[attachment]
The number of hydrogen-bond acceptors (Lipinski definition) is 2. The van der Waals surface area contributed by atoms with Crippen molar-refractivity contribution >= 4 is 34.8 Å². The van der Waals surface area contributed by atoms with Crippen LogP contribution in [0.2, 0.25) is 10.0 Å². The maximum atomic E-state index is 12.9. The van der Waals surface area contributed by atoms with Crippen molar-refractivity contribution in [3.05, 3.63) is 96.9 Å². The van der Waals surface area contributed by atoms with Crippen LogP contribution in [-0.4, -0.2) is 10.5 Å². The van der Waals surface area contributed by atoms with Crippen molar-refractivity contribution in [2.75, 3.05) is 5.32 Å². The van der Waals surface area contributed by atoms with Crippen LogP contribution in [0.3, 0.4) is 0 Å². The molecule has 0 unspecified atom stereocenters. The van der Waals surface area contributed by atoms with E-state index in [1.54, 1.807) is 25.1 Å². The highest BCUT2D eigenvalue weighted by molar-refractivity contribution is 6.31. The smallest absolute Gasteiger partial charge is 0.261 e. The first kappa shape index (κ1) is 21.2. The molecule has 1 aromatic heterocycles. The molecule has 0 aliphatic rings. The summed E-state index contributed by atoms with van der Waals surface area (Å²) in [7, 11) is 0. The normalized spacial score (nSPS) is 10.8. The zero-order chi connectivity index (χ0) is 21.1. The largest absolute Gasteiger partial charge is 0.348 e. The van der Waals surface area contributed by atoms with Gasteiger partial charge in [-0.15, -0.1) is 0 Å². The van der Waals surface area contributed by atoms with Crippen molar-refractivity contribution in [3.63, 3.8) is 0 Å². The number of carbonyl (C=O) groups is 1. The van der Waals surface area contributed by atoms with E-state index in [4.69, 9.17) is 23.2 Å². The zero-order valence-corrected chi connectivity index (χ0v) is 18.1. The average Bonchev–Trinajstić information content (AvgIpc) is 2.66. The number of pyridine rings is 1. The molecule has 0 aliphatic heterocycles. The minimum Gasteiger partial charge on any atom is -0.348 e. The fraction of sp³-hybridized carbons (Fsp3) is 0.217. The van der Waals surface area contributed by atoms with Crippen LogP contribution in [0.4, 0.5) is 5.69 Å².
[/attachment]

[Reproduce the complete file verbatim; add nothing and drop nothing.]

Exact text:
The number of hydrogen-bond acceptors (Lipinski definition) is 2. The van der Waals surface area contributed by atoms with Crippen molar-refractivity contribution >= 4 is 34.8 Å². The van der Waals surface area contributed by atoms with Crippen LogP contribution in [0.2, 0.25) is 10.0 Å². The maximum atomic E-state index is 12.9. The van der Waals surface area contributed by atoms with Crippen molar-refractivity contribution in [3.05, 3.63) is 96.9 Å². The van der Waals surface area contributed by atoms with Crippen LogP contribution in [-0.4, -0.2) is 10.5 Å². The van der Waals surface area contributed by atoms with Crippen molar-refractivity contribution in [2.75, 3.05) is 5.32 Å². The van der Waals surface area contributed by atoms with Crippen LogP contribution in [0.3, 0.4) is 0 Å². The molecule has 0 unspecified atom stereocenters. The van der Waals surface area contributed by atoms with E-state index in [1.54, 1.807) is 25.1 Å². The highest BCUT2D eigenvalue weighted by molar-refractivity contribution is 6.31. The smallest absolute Gasteiger partial charge is 0.261 e. The first kappa shape index (κ1) is 21.2. The molecule has 1 aromatic heterocycles. The molecule has 0 aliphatic rings. The summed E-state index contributed by atoms with van der Waals surface area (Å²) in [7, 11) is 0. The normalized spacial score (nSPS) is 10.8. The zero-order chi connectivity index (χ0) is 21.1. The largest absolute Gasteiger partial charge is 0.348 e. The van der Waals surface area contributed by atoms with Gasteiger partial charge in [-0.15, -0.1) is 0 Å². The van der Waals surface area contributed by atoms with Crippen molar-refractivity contribution in [3.63, 3.8) is 0 Å². The number of carbonyl (C=O) groups is 1. The van der Waals surface area contributed by atoms with E-state index in [4.69, 9.17) is 23.2 Å². The zero-order valence-corrected chi connectivity index (χ0v) is 18.1. The average Bonchev–Trinajstić information content (AvgIpc) is 2.66. The number of pyridine rings is 1. The molecule has 0 aliphatic heterocycles. The minimum Gasteiger partial charge on any atom is -0.348 e. The fraction of sp³-hybridized carbons (Fsp3) is 0.217. The van der Waals surface area contributed by atoms with Crippen LogP contribution in [0.4, 0.5) is 5.69 Å².